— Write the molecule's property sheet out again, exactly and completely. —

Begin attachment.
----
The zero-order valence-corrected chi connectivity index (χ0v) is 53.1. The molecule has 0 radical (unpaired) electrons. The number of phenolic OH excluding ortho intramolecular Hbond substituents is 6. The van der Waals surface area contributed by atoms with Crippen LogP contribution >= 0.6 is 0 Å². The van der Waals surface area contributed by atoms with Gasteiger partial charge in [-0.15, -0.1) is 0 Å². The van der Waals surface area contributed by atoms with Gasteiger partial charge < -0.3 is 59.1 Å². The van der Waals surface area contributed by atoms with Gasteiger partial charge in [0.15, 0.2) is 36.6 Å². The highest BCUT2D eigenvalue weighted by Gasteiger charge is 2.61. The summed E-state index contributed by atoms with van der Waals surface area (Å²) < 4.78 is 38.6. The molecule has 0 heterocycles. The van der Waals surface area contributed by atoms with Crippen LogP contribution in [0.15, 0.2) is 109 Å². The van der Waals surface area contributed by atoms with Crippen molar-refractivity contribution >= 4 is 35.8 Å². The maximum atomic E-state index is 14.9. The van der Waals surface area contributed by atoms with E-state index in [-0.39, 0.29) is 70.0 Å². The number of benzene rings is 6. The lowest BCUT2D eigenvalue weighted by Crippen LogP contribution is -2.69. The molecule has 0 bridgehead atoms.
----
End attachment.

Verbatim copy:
The zero-order valence-corrected chi connectivity index (χ0v) is 53.1. The molecule has 0 radical (unpaired) electrons. The number of phenolic OH excluding ortho intramolecular Hbond substituents is 6. The van der Waals surface area contributed by atoms with Crippen LogP contribution >= 0.6 is 0 Å². The van der Waals surface area contributed by atoms with Gasteiger partial charge in [-0.15, -0.1) is 0 Å². The van der Waals surface area contributed by atoms with Gasteiger partial charge < -0.3 is 59.1 Å². The van der Waals surface area contributed by atoms with Gasteiger partial charge in [0.15, 0.2) is 36.6 Å². The highest BCUT2D eigenvalue weighted by Gasteiger charge is 2.61. The summed E-state index contributed by atoms with van der Waals surface area (Å²) < 4.78 is 38.6. The molecule has 0 heterocycles. The van der Waals surface area contributed by atoms with Crippen LogP contribution in [0.15, 0.2) is 109 Å². The van der Waals surface area contributed by atoms with Crippen molar-refractivity contribution >= 4 is 35.8 Å². The maximum atomic E-state index is 14.9. The van der Waals surface area contributed by atoms with E-state index in [-0.39, 0.29) is 70.0 Å². The number of benzene rings is 6. The lowest BCUT2D eigenvalue weighted by Crippen LogP contribution is -2.69. The molecule has 0 bridgehead atoms.